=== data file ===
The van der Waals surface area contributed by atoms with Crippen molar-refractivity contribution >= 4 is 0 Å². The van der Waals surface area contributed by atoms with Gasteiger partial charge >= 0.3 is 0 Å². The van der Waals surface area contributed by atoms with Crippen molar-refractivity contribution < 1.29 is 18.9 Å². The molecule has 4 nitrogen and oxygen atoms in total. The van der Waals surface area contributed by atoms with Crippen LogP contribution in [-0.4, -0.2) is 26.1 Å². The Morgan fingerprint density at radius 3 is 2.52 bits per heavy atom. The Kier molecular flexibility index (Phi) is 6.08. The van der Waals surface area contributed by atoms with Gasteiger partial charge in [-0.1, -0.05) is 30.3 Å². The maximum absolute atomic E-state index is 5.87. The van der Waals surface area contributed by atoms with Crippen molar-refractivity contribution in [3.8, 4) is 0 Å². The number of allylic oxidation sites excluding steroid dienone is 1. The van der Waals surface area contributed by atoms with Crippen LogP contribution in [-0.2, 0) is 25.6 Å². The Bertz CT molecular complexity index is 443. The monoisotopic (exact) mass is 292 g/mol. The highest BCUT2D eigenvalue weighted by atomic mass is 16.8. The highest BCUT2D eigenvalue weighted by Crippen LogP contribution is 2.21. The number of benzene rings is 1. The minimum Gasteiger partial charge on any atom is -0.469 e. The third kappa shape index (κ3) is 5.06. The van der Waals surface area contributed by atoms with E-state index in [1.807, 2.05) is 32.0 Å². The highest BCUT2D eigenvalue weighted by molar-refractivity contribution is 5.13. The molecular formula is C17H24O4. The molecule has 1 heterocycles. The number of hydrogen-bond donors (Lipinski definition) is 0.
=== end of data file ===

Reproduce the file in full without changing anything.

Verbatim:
The van der Waals surface area contributed by atoms with Crippen molar-refractivity contribution >= 4 is 0 Å². The van der Waals surface area contributed by atoms with Gasteiger partial charge >= 0.3 is 0 Å². The van der Waals surface area contributed by atoms with Crippen molar-refractivity contribution < 1.29 is 18.9 Å². The molecule has 4 nitrogen and oxygen atoms in total. The van der Waals surface area contributed by atoms with Crippen LogP contribution in [-0.4, -0.2) is 26.1 Å². The Morgan fingerprint density at radius 3 is 2.52 bits per heavy atom. The Kier molecular flexibility index (Phi) is 6.08. The van der Waals surface area contributed by atoms with Gasteiger partial charge in [-0.1, -0.05) is 30.3 Å². The maximum absolute atomic E-state index is 5.87. The van der Waals surface area contributed by atoms with Crippen molar-refractivity contribution in [3.8, 4) is 0 Å². The number of allylic oxidation sites excluding steroid dienone is 1. The van der Waals surface area contributed by atoms with Crippen LogP contribution in [-0.2, 0) is 25.6 Å². The Bertz CT molecular complexity index is 443. The monoisotopic (exact) mass is 292 g/mol. The highest BCUT2D eigenvalue weighted by atomic mass is 16.8. The highest BCUT2D eigenvalue weighted by Crippen LogP contribution is 2.21. The number of benzene rings is 1. The minimum Gasteiger partial charge on any atom is -0.469 e. The third kappa shape index (κ3) is 5.06. The van der Waals surface area contributed by atoms with E-state index in [1.807, 2.05) is 32.0 Å². The highest BCUT2D eigenvalue weighted by molar-refractivity contribution is 5.13. The molecular formula is C17H24O4. The molecule has 1 heterocycles. The number of hydrogen-bond donors (Lipinski definition) is 0.